Jess Blair and Lee Waters argue that the full response to the Silk Commission by the UK Government is a double edge sword.
The UK Government has today published its full response to the 31 recommendations on fiscal powers made by the Silk Commission last November.
Thirty of the thirty one recommendations made by Paul Silk and his team have been accepted by the UK Government, either in full or in part.
Responding to Silk
This is the 8th in the series responding the UK Government’s announcements on the Silk Commission.
Earlier this month, Prime Minister David Cameron and his Deputy, Nick Clegg announced that new financial powers to be devolved to Wales would include:
- Borrowing powers to include early access to these for M4 improvements,
- Landfill Tax and Stamp Duty Land Tax,
- A referendum on income tax devolution.
Today the full response has also delivered:
- The full devolution of non-domestic business rates in Wales,
- The ability to create new taxes with the UK Government’s agreement,
- The creation of a cash reserve that the Welsh Government can add to when revenues are high, and utilise when needed. However, the amount that the Government can borrow will be linked to the amount it holds in reserve,
- Full details on the mechanisms for adjusting income tax that will be available to the Welsh Government.
Today’s response has delivered the detail that many feared with regards to income tax devolution. Whereas the Silk Commission said AMs should be able to raise or lower individual tax bands, the Government have said the power will be limited. Just like the Scottish Government, AMs will only be able to raise or lower income tax rates in tandem, a so-called ‘lockstep’.
“The Government believes that the key objective of increased accountability for the Assembly and Welsh Government could be achieved by granting the power to vary the basic, higher and additional rates of income tax (currently 20 per cent, 40 per cent and 45 per cent respectively) up or down in tandem.”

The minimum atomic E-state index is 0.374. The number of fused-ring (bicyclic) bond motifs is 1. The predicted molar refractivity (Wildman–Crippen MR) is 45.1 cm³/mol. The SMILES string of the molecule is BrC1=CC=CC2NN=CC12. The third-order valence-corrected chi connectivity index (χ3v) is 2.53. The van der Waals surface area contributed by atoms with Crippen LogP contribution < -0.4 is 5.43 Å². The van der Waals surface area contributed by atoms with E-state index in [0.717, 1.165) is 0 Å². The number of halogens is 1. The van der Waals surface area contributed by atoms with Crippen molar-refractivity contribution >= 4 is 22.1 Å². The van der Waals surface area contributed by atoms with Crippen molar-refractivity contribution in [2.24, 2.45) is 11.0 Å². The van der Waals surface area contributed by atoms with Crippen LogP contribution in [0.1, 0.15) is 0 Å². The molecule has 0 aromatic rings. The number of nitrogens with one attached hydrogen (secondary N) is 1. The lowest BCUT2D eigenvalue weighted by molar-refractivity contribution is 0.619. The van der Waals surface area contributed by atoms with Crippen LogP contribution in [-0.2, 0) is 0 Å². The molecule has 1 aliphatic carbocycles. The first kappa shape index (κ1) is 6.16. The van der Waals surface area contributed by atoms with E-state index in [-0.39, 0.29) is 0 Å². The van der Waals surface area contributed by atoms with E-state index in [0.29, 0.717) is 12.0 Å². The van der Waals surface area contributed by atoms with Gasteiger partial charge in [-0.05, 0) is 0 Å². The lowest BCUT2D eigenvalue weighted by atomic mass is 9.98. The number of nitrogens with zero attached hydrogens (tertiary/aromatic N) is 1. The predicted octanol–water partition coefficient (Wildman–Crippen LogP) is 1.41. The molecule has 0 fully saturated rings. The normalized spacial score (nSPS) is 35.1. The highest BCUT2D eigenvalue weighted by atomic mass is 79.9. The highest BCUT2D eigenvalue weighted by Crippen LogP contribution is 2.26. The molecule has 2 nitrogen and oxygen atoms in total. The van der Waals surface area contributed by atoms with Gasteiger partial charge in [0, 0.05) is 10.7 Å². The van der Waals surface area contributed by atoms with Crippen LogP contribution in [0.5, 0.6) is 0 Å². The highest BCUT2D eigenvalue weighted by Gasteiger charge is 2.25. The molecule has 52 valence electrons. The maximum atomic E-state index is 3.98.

This will rule out the ability for Wales to set its own taxation policy based on redistribution. IWA Director, Lee Waters wrote only last week that a lockstep being utilised as a caveat for the devolution of income tax would mean it would be less likely to be used to cut taxes,
“That alone is enough to kill a referendum campaign before it begins”.
The full devolution of business rates in Wales will be seen as a significant victory for Welsh business, as their piecemeal devolution to date has often proven confusing to business owners and the Welsh Government itself. As argued by FSB Wales recently:
“Forecast receipts for 2013-14 suggest business rates will be worth £952m in Wales this year– the sort of money that puts the importance to the Welsh economy of receipts from Stamp Duty Land Tax and Landfill Tax at around £165m into perspective.”
There is however speculation that this full devolution of business rates could lead to a loss of revenue in Wales. Currently Wales receives a share (or ‘consequential’) from the UK Government for the elements of business rates that are not devolved. After this change we will only get the money we raise, and as the Welsh economy is weaker than the English one we may end up worse off in the short term.